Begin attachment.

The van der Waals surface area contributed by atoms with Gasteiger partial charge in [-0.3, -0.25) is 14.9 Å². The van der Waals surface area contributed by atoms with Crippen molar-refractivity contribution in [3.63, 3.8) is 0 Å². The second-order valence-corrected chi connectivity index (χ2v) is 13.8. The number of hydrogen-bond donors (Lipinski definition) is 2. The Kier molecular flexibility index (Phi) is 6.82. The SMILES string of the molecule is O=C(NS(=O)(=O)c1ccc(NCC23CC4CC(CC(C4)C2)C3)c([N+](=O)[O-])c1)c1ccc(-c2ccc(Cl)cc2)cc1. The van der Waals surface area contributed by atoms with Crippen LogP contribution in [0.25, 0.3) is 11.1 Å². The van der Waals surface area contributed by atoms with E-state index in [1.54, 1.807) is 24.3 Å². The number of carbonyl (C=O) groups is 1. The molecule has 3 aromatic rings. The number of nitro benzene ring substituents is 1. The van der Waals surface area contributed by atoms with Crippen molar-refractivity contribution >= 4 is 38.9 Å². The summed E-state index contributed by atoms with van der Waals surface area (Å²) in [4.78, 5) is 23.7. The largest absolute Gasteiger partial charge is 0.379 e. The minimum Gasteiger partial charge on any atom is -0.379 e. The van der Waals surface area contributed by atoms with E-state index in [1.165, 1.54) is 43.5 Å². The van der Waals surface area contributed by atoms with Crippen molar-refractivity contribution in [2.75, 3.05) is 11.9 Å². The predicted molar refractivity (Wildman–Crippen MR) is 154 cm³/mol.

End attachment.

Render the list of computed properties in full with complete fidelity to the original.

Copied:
The van der Waals surface area contributed by atoms with Gasteiger partial charge in [-0.3, -0.25) is 14.9 Å². The van der Waals surface area contributed by atoms with Crippen molar-refractivity contribution in [3.63, 3.8) is 0 Å². The second-order valence-corrected chi connectivity index (χ2v) is 13.8. The number of hydrogen-bond donors (Lipinski definition) is 2. The Kier molecular flexibility index (Phi) is 6.82. The SMILES string of the molecule is O=C(NS(=O)(=O)c1ccc(NCC23CC4CC(CC(C4)C2)C3)c([N+](=O)[O-])c1)c1ccc(-c2ccc(Cl)cc2)cc1. The van der Waals surface area contributed by atoms with Crippen LogP contribution in [0.25, 0.3) is 11.1 Å². The van der Waals surface area contributed by atoms with E-state index in [1.54, 1.807) is 24.3 Å². The number of carbonyl (C=O) groups is 1. The molecule has 3 aromatic rings. The number of nitro benzene ring substituents is 1. The van der Waals surface area contributed by atoms with Crippen molar-refractivity contribution >= 4 is 38.9 Å². The summed E-state index contributed by atoms with van der Waals surface area (Å²) in [4.78, 5) is 23.7. The largest absolute Gasteiger partial charge is 0.379 e. The minimum Gasteiger partial charge on any atom is -0.379 e. The van der Waals surface area contributed by atoms with E-state index in [1.165, 1.54) is 43.5 Å². The van der Waals surface area contributed by atoms with Crippen molar-refractivity contribution in [2.75, 3.05) is 11.9 Å². The predicted molar refractivity (Wildman–Crippen MR) is 154 cm³/mol.